SEOUL: South Korea is investigating the exact cause of a deadly crowd surge that killed 154 people at a Halloween event, as public outrage grows over perceived policing and crowd control failures.
What went wrong and why did so many people die at the first post-pandemic Halloween party in Seoul's popular Itaewon nightlife district?
Here is what we know:
WHAT'S GOING ON?
The government promised a "thorough and transparent investigation" into the exact causes of the deadly crush in Itaewon, and police said on Monday (Oct 31) they had launched a task force and started the probe.
They've deployed forensic experts, seized footage from 50 security cameras in the area, and interviewed scores of witnesses, victims, and workers at nearby stores, according to a senior police officer.
HOW DID IT HAPPEN?
Typically, a gathering of over 1,000 people has to submit "safety management plans" to the government in advance for review by police and fire departments.
But in the case of the Itaewon Halloween festivities, there is no designated event organiser - individual bars, clubs and restaurants simply hold their own events and people flock to the area.
Just weeks before, a "Global Village Festival" was safely staged in the exact same streets - but it was an organised event sponsored by local authorities.
As a result, it had "effective crowd control with many police officers and district office staff in charge", said Kim Min-kyu, who runs a currency exchange shop near the site of the accident and saw both events.
Police have admitted to lapses in their real-time management of the event.
"Police officers on the scene didn't detect a sudden surge in the crowd," Hong Ki-hyun, chief of the National Police Agency's Public Order Management Bureau, told local reporters.
WHY WAS IT SO BAD?
Experts say the crowd crush could have been prevented with proper preparation, But they admit things have gotten more difficult after years of pandemic-related lockdowns.
"Everywhere in the world event organisers are struggling with the post COVID-19 crowd," said Eric Kant, a crowd safety specialist who runs the Phase01 Crowd Management.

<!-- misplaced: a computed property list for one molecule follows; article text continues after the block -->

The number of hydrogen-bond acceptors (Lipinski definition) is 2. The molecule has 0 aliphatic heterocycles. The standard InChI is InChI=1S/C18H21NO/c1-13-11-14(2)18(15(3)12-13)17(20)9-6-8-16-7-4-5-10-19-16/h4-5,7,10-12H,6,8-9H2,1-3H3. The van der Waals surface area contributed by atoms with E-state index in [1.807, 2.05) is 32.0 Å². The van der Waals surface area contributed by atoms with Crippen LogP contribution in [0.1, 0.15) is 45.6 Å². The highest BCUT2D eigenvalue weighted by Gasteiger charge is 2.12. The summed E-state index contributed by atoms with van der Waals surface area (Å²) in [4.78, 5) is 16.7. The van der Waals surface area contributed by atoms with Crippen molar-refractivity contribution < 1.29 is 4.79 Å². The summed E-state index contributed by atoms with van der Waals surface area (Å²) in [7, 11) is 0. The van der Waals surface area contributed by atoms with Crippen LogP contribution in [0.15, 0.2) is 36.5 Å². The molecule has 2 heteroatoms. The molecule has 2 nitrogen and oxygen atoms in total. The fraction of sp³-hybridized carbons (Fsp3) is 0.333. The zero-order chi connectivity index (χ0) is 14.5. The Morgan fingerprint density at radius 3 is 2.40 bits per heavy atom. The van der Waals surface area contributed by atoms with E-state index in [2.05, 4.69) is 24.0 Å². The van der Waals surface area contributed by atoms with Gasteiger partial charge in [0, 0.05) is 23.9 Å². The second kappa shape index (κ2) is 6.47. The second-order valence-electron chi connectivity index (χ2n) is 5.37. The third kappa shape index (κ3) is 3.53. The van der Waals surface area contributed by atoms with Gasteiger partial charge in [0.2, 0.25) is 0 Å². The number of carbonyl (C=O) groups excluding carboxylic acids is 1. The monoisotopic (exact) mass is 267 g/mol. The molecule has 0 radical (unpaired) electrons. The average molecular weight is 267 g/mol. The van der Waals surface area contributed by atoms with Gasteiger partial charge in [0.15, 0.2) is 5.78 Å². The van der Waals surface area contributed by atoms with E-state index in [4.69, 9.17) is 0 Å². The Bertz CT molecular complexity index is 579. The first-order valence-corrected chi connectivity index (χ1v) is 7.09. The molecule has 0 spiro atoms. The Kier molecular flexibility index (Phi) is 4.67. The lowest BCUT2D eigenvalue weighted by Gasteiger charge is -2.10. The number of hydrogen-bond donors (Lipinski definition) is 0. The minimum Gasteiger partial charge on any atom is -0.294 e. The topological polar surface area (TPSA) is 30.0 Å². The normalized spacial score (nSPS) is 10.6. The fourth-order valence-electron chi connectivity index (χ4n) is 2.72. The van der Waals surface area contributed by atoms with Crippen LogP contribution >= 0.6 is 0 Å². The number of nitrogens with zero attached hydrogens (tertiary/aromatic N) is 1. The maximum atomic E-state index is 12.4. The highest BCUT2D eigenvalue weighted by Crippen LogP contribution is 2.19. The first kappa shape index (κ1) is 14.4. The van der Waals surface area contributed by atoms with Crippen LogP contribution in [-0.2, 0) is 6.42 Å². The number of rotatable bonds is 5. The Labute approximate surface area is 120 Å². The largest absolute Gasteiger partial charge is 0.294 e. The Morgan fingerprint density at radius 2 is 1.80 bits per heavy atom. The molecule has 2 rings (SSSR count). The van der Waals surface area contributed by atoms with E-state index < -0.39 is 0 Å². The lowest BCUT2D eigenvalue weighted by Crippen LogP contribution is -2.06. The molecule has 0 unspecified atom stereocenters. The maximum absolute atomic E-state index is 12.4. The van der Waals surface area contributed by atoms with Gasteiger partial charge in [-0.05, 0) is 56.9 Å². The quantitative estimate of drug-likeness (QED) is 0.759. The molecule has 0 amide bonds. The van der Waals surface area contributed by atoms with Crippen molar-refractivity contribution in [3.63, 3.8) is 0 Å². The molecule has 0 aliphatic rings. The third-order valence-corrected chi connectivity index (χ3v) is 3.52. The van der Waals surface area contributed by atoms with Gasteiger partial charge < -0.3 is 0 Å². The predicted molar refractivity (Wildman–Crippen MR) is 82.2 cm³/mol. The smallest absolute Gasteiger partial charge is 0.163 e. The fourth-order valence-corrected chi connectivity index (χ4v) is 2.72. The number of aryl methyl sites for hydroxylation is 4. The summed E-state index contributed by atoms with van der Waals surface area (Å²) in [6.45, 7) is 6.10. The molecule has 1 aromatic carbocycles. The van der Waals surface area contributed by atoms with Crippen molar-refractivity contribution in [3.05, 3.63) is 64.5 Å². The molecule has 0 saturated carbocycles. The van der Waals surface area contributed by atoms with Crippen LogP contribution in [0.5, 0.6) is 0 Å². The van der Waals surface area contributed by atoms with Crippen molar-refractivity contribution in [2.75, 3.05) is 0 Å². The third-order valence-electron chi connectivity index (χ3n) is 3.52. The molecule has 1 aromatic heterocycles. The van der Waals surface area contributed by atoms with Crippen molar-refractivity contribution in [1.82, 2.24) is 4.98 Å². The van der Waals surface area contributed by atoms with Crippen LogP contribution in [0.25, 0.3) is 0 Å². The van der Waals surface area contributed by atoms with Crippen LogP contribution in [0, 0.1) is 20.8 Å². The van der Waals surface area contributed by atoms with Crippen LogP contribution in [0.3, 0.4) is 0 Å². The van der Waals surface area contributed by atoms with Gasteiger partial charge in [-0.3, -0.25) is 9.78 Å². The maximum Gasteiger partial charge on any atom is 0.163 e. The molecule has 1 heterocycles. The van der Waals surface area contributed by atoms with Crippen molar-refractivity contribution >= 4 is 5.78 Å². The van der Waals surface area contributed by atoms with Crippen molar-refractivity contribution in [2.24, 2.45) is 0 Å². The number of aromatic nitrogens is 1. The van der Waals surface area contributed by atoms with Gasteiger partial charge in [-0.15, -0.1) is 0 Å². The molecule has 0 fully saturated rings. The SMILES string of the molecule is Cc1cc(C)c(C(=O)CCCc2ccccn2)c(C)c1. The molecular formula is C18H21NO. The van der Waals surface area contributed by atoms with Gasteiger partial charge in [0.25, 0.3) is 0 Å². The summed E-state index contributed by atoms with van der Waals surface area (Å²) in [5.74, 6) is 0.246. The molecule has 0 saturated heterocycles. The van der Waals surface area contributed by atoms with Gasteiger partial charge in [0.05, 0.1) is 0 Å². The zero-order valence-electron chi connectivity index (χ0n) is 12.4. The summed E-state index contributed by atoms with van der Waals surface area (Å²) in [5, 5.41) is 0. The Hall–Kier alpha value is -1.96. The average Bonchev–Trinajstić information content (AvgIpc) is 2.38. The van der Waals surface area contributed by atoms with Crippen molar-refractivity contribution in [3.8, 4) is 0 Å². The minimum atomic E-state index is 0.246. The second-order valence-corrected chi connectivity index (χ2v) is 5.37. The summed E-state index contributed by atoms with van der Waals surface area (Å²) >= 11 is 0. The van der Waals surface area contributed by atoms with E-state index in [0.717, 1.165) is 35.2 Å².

"A lot of visitors are new with partying, they are indeed very excited, and maybe do not understand risks very much," he added.
Key risk factors for crowd surges are "unrestricted entry" of people into a small space, and "no ticket sales" which means organisers have no exact estimate of demand, experts say - all of which happened at Itaewon.
"This is a recipe for disaster in mass gatherings," crowd safety expert Milad Haghani of the University of New South Wales told AFP.
Even for the Halloween event - a public gathering with no tickets - authorities could have been actively managing the situation to prevent overcrowding.
"On the day, this would mean monitoring the numbers, at the very least," said John Drury, an expert on crowd psychology at the University of Sussex.
"It would also mean a public information campaign beforehand to discourage such large numbers attending."
He warned that psychology studies show people actually seek out "objectively dangerous levels of density" at events, and organisers need to be aware of this risk.
WHO IS TO BLAME?
So far, no one has been held accountable, even as public anger flares at the government and police for their apparent lack of oversight.
Top-ranking officials have brushed off questions about taking responsibility, saying the priority is currently on helping the victims and dealing with the aftermath of the accident.
Much local criticism has focused on the police - but experts say they are not necessarily at fault.
"We should remember that the primary role of the police is generally not crowd management," said Martyn Amos, a professor at Northumbria University who works on crowd simulation.
"It's possible to manage an event largely using stewards, with the police there to ensure public order and to deal with criminal activity," he told AFP.
WHAT HAPPENS NEXT?
The government is under immense pressure to resolve this quickly - and properly.
The opposition Democratic Party has already slammed the government's handling of the event, and will likely push for resignations once the national mourning period ends on Nov 5.
The Itaewon crush could deal another blow to President Yoon Suk-yeol's popularity ratings - already at record lows.
There is also a possibility that the disaster, if mishandled, could become a major political liability for the government.
In 2014 then president Park Geun-hye was in power during the sinking of the Sewol ferry in which 304 people - mostly school children - died. She was widely criticised for her handling of the incident.
The issue lingered over her presidency until she was impeached three years later over a corruption scandal.